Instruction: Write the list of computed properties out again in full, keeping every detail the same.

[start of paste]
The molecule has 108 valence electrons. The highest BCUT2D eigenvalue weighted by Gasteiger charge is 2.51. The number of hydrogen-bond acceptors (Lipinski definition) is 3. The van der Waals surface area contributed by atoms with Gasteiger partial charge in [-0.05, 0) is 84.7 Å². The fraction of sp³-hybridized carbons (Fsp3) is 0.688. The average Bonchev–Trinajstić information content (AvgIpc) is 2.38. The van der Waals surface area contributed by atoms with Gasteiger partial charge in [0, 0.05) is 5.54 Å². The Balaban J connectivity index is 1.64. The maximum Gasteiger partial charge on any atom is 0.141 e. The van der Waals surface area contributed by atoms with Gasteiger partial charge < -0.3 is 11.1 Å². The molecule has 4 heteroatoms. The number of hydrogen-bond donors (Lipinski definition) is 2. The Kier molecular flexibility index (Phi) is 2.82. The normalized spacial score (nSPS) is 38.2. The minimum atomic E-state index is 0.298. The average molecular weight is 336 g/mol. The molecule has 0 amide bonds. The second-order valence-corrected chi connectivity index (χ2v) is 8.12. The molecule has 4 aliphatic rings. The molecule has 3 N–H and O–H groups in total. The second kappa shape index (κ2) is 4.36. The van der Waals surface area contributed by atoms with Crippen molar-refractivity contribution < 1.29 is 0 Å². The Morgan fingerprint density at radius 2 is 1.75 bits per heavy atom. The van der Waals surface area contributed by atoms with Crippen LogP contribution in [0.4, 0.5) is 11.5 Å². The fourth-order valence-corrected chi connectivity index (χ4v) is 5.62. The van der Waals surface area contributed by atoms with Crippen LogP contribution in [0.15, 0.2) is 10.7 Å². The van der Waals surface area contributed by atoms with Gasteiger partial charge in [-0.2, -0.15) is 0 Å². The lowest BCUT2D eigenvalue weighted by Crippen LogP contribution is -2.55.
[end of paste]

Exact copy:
The molecule has 108 valence electrons. The highest BCUT2D eigenvalue weighted by Gasteiger charge is 2.51. The number of hydrogen-bond acceptors (Lipinski definition) is 3. The van der Waals surface area contributed by atoms with Gasteiger partial charge in [-0.05, 0) is 84.7 Å². The fraction of sp³-hybridized carbons (Fsp3) is 0.688. The average Bonchev–Trinajstić information content (AvgIpc) is 2.38. The van der Waals surface area contributed by atoms with Gasteiger partial charge in [0, 0.05) is 5.54 Å². The Balaban J connectivity index is 1.64. The maximum Gasteiger partial charge on any atom is 0.141 e. The van der Waals surface area contributed by atoms with Gasteiger partial charge < -0.3 is 11.1 Å². The molecule has 4 heteroatoms. The number of hydrogen-bond donors (Lipinski definition) is 2. The Kier molecular flexibility index (Phi) is 2.82. The normalized spacial score (nSPS) is 38.2. The minimum atomic E-state index is 0.298. The average molecular weight is 336 g/mol. The molecule has 0 amide bonds. The second-order valence-corrected chi connectivity index (χ2v) is 8.12. The molecule has 4 aliphatic rings. The molecule has 3 N–H and O–H groups in total. The second kappa shape index (κ2) is 4.36. The van der Waals surface area contributed by atoms with Crippen molar-refractivity contribution < 1.29 is 0 Å². The Morgan fingerprint density at radius 2 is 1.75 bits per heavy atom. The van der Waals surface area contributed by atoms with Crippen LogP contribution in [0.4, 0.5) is 11.5 Å². The fourth-order valence-corrected chi connectivity index (χ4v) is 5.62. The van der Waals surface area contributed by atoms with Crippen LogP contribution in [0.15, 0.2) is 10.7 Å². The van der Waals surface area contributed by atoms with Gasteiger partial charge in [-0.2, -0.15) is 0 Å². The lowest BCUT2D eigenvalue weighted by Crippen LogP contribution is -2.55.